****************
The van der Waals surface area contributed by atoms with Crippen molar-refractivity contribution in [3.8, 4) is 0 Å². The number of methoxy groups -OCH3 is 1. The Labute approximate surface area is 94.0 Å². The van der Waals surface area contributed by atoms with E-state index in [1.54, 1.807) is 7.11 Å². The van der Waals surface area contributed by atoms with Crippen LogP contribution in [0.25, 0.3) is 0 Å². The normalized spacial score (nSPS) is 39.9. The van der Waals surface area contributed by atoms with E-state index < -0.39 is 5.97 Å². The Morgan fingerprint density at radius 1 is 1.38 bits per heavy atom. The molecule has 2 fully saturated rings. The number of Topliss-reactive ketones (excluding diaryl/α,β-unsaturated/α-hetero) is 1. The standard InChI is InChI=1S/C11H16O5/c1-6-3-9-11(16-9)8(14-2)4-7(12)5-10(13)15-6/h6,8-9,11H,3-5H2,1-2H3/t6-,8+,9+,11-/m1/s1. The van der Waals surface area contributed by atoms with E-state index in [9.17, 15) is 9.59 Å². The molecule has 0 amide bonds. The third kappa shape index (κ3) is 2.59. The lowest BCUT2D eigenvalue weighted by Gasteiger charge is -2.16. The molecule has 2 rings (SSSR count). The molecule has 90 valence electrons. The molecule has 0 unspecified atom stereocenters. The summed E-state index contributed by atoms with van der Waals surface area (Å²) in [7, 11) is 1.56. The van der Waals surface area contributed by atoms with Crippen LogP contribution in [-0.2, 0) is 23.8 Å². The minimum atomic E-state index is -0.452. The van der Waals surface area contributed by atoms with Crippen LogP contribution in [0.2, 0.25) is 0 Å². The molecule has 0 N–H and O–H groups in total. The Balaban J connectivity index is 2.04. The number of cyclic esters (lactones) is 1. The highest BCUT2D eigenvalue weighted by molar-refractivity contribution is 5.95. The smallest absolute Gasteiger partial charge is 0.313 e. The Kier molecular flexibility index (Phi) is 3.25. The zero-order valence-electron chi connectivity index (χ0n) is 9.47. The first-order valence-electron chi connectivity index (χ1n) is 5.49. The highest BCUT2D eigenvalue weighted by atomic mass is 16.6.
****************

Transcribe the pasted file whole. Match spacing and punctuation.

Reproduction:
The van der Waals surface area contributed by atoms with Crippen molar-refractivity contribution in [3.8, 4) is 0 Å². The number of methoxy groups -OCH3 is 1. The Labute approximate surface area is 94.0 Å². The van der Waals surface area contributed by atoms with E-state index in [1.54, 1.807) is 7.11 Å². The van der Waals surface area contributed by atoms with Crippen LogP contribution in [0.25, 0.3) is 0 Å². The normalized spacial score (nSPS) is 39.9. The van der Waals surface area contributed by atoms with E-state index < -0.39 is 5.97 Å². The Morgan fingerprint density at radius 1 is 1.38 bits per heavy atom. The molecule has 2 fully saturated rings. The number of Topliss-reactive ketones (excluding diaryl/α,β-unsaturated/α-hetero) is 1. The standard InChI is InChI=1S/C11H16O5/c1-6-3-9-11(16-9)8(14-2)4-7(12)5-10(13)15-6/h6,8-9,11H,3-5H2,1-2H3/t6-,8+,9+,11-/m1/s1. The van der Waals surface area contributed by atoms with E-state index in [9.17, 15) is 9.59 Å². The molecule has 0 amide bonds. The third kappa shape index (κ3) is 2.59. The lowest BCUT2D eigenvalue weighted by Gasteiger charge is -2.16. The molecule has 2 rings (SSSR count). The molecule has 90 valence electrons. The molecule has 0 unspecified atom stereocenters. The summed E-state index contributed by atoms with van der Waals surface area (Å²) in [7, 11) is 1.56. The van der Waals surface area contributed by atoms with Crippen LogP contribution in [-0.2, 0) is 23.8 Å². The minimum atomic E-state index is -0.452. The van der Waals surface area contributed by atoms with Crippen LogP contribution in [0.2, 0.25) is 0 Å². The molecule has 0 N–H and O–H groups in total. The Balaban J connectivity index is 2.04. The number of cyclic esters (lactones) is 1. The highest BCUT2D eigenvalue weighted by molar-refractivity contribution is 5.95. The smallest absolute Gasteiger partial charge is 0.313 e. The Kier molecular flexibility index (Phi) is 3.25. The zero-order valence-electron chi connectivity index (χ0n) is 9.47. The first-order valence-electron chi connectivity index (χ1n) is 5.49. The highest BCUT2D eigenvalue weighted by atomic mass is 16.6.